Career

For someone who expected to have a one-year adventure trying to play the PGA Tour, Doug Tewell certainly exceeded his expectations.  In 1975, Doug and Pam Tewell loaded their station wDoug Tewell agon with suitcases, golf clubs, a 3-week old baby and a 5-year old, a cooking box, a crock-pot and a Double-Mac and then hit the road.  Starting in Scottsdale, Arizona,  the Tewell family traveled to fifteen different tournaments in a row for Doug to Monday qualify for each week's tournament.  Fortunately, Doug was pretty good on Mondays and qualified for most of the events.  But making cuts and paychecks was not part of the deal.  His first year on tour he made only $3750, but still enough to keep his tour card and go at it again!

Don't tell Doug Tewell he cannot do something.  His college golf coach, Labron Harris at Oklahoma State University, told him he was not good enough to play the tour and to go find himself a good club job, which Doug did.  From assistant golf professional at the new Kickingbird Golf Course in Edmond, Oklahoma in 1971, to head golf professional at Pinetop, Arizona in 1974, to the PGA Tour in 1975, Doug found success in whatever he did.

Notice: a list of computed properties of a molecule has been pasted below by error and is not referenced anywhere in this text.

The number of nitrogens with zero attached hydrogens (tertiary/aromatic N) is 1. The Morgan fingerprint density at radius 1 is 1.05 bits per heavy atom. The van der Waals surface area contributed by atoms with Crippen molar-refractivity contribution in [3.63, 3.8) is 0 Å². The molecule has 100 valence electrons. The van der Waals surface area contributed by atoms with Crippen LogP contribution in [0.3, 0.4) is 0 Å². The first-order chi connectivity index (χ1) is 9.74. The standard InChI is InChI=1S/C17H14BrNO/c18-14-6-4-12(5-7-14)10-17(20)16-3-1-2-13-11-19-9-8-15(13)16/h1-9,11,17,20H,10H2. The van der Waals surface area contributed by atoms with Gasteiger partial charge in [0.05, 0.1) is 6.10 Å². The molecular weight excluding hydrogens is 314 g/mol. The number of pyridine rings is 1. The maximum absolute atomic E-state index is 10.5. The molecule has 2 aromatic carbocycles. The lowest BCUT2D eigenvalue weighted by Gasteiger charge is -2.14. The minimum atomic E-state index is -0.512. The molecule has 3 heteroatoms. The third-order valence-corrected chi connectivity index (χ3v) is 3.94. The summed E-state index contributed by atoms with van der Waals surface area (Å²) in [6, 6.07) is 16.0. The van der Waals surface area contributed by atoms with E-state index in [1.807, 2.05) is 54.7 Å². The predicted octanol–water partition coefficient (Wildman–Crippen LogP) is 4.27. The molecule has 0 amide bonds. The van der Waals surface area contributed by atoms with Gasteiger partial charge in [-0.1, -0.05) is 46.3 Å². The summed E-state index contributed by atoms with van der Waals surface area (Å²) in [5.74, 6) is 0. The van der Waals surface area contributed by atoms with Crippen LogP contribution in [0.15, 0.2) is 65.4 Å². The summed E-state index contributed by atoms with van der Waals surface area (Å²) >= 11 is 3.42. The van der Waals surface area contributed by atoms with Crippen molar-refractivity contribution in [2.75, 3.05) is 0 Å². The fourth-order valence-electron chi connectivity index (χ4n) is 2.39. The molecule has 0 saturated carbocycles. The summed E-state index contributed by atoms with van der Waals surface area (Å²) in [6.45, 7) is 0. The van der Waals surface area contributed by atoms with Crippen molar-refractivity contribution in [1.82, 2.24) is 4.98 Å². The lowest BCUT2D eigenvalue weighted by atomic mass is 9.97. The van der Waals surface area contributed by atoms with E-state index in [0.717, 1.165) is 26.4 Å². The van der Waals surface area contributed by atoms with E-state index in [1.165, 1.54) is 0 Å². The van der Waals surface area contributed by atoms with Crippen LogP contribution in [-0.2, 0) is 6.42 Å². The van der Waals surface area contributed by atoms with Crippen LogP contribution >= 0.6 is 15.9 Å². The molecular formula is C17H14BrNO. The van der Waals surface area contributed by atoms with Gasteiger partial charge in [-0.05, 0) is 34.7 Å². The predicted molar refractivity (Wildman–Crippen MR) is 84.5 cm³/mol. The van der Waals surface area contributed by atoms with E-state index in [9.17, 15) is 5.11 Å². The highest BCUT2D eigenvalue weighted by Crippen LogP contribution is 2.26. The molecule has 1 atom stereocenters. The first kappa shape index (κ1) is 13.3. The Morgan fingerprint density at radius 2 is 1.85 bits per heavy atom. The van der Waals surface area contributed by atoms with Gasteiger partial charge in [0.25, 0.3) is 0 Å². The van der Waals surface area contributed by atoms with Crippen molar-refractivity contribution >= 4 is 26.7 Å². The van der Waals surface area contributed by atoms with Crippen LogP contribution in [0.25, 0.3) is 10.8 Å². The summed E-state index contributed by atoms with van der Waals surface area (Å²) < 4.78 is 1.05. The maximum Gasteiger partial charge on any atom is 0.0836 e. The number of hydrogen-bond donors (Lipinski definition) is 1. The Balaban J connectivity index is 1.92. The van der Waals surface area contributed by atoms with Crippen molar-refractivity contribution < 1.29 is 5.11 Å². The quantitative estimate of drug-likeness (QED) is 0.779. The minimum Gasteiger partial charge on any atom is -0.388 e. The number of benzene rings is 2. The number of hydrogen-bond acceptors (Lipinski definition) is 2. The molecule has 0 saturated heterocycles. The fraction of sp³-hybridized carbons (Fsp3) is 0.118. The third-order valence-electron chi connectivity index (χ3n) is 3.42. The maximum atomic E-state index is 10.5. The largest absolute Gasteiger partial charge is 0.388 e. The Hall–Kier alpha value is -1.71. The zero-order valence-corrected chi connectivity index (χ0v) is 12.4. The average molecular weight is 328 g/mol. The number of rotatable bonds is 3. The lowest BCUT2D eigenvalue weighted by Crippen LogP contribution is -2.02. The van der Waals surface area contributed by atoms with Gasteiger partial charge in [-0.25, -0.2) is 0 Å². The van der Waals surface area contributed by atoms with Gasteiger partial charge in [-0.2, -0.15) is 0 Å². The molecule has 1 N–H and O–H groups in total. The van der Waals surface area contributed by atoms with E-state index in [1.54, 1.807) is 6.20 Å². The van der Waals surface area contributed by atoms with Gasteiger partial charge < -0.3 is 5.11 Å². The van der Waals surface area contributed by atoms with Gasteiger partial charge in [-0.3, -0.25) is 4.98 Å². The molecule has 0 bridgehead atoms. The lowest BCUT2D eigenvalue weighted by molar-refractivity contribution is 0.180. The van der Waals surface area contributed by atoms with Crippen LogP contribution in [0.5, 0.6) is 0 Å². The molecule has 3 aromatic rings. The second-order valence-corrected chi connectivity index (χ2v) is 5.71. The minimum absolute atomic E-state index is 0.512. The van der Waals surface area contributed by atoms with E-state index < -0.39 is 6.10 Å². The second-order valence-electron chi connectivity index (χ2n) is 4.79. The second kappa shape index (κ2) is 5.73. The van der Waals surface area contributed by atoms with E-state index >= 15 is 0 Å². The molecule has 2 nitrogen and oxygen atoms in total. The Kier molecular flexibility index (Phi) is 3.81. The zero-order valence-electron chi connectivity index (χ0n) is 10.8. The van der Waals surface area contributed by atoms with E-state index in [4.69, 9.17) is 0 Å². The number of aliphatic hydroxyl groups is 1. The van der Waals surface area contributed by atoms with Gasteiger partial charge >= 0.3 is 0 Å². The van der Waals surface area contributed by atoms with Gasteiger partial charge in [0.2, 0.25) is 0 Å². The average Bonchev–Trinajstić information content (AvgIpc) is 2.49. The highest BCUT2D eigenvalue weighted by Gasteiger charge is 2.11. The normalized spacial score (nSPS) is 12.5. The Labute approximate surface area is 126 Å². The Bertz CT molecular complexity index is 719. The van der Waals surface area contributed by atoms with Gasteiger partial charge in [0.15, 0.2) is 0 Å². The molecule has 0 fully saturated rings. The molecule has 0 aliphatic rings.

However, Doug's golf career was not without challenges.  He had his share of back, shoulder, knee and elbow injuries.  Career-threatening elbow surgery in 1995 side-lined his playing for eighteen months, but opened the door for him to go inside the ropes as an on-course commentator for The Golf Channel.  Interestingly, Doug says his broadcasting experiences made him a better player as he realized that golf truly is not a game of perfect, and winners make mistakes, too.  It is usually the one who has the most patience and perseverance who takes home the trophy.

On the AirLike most young golfers, Doug dreamed of winning The Masters and the U.S. Open.  He did not win those, but he did win four other PGA Tour championships and eight Champions Tour events, including two major championships.  So much for the one-year adventure!  Thirty-six years later he has retired from competition but is still involved in the game.  A career on the PGA Tour provided lots of excitement, many challenges, life-long friends on tour and around the country, as well as the satisfaction of just knowing that he did it!  No, Doug does not have an All-American plaque on the wall at Oklahoma State's Karsten Creek Golf Club, and he did not win The Masters. However, his career should be an inspiration to many young people by showing them that you do not have to be an All-American to be a successful player.  But good old-fashioned hard work, patience and perseverance will pay-off in the long run!